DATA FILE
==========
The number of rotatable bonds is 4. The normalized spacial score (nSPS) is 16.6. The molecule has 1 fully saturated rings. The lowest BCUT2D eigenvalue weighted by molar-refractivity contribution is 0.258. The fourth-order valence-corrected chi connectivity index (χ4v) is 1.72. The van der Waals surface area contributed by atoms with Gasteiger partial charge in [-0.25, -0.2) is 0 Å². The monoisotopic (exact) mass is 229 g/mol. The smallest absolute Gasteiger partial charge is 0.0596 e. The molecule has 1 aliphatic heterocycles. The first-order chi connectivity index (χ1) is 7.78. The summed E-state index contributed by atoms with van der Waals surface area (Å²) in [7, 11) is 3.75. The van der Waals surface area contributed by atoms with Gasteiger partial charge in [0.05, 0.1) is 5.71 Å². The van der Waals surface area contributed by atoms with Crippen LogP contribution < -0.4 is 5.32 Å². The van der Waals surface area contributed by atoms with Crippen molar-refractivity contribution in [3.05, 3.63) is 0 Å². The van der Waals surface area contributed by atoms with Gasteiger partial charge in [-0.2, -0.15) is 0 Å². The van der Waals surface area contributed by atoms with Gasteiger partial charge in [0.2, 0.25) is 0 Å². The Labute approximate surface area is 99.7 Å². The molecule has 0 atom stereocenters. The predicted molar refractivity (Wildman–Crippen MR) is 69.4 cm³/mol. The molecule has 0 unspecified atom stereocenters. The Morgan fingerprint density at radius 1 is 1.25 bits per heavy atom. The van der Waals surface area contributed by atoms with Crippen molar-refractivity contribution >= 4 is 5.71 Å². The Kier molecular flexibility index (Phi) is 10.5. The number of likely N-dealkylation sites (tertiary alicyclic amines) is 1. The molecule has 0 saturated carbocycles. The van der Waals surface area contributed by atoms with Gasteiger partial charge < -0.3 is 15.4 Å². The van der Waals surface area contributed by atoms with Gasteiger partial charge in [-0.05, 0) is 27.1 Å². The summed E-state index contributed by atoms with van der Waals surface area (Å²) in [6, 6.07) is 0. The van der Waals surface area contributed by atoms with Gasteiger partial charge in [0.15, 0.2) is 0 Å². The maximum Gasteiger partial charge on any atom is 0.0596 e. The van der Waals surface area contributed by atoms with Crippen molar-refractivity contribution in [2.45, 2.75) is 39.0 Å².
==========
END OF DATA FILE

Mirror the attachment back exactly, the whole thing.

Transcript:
The number of rotatable bonds is 4. The normalized spacial score (nSPS) is 16.6. The molecule has 1 fully saturated rings. The lowest BCUT2D eigenvalue weighted by molar-refractivity contribution is 0.258. The fourth-order valence-corrected chi connectivity index (χ4v) is 1.72. The van der Waals surface area contributed by atoms with Gasteiger partial charge in [-0.25, -0.2) is 0 Å². The monoisotopic (exact) mass is 229 g/mol. The smallest absolute Gasteiger partial charge is 0.0596 e. The molecule has 1 aliphatic heterocycles. The first-order chi connectivity index (χ1) is 7.78. The summed E-state index contributed by atoms with van der Waals surface area (Å²) in [7, 11) is 3.75. The van der Waals surface area contributed by atoms with Gasteiger partial charge in [0.05, 0.1) is 5.71 Å². The van der Waals surface area contributed by atoms with Crippen LogP contribution < -0.4 is 5.32 Å². The van der Waals surface area contributed by atoms with Crippen molar-refractivity contribution in [3.05, 3.63) is 0 Å². The van der Waals surface area contributed by atoms with Gasteiger partial charge in [-0.2, -0.15) is 0 Å². The van der Waals surface area contributed by atoms with Gasteiger partial charge in [0.2, 0.25) is 0 Å². The Labute approximate surface area is 99.7 Å². The molecule has 0 atom stereocenters. The predicted molar refractivity (Wildman–Crippen MR) is 69.4 cm³/mol. The molecule has 0 unspecified atom stereocenters. The Morgan fingerprint density at radius 1 is 1.25 bits per heavy atom. The van der Waals surface area contributed by atoms with Crippen molar-refractivity contribution >= 4 is 5.71 Å². The Kier molecular flexibility index (Phi) is 10.5. The number of likely N-dealkylation sites (tertiary alicyclic amines) is 1. The molecule has 0 saturated carbocycles. The van der Waals surface area contributed by atoms with Gasteiger partial charge < -0.3 is 15.4 Å². The van der Waals surface area contributed by atoms with Gasteiger partial charge in [-0.05, 0) is 27.1 Å². The summed E-state index contributed by atoms with van der Waals surface area (Å²) in [6, 6.07) is 0. The van der Waals surface area contributed by atoms with Gasteiger partial charge in [0.15, 0.2) is 0 Å². The maximum Gasteiger partial charge on any atom is 0.0596 e. The van der Waals surface area contributed by atoms with Crippen molar-refractivity contribution in [2.45, 2.75) is 39.0 Å².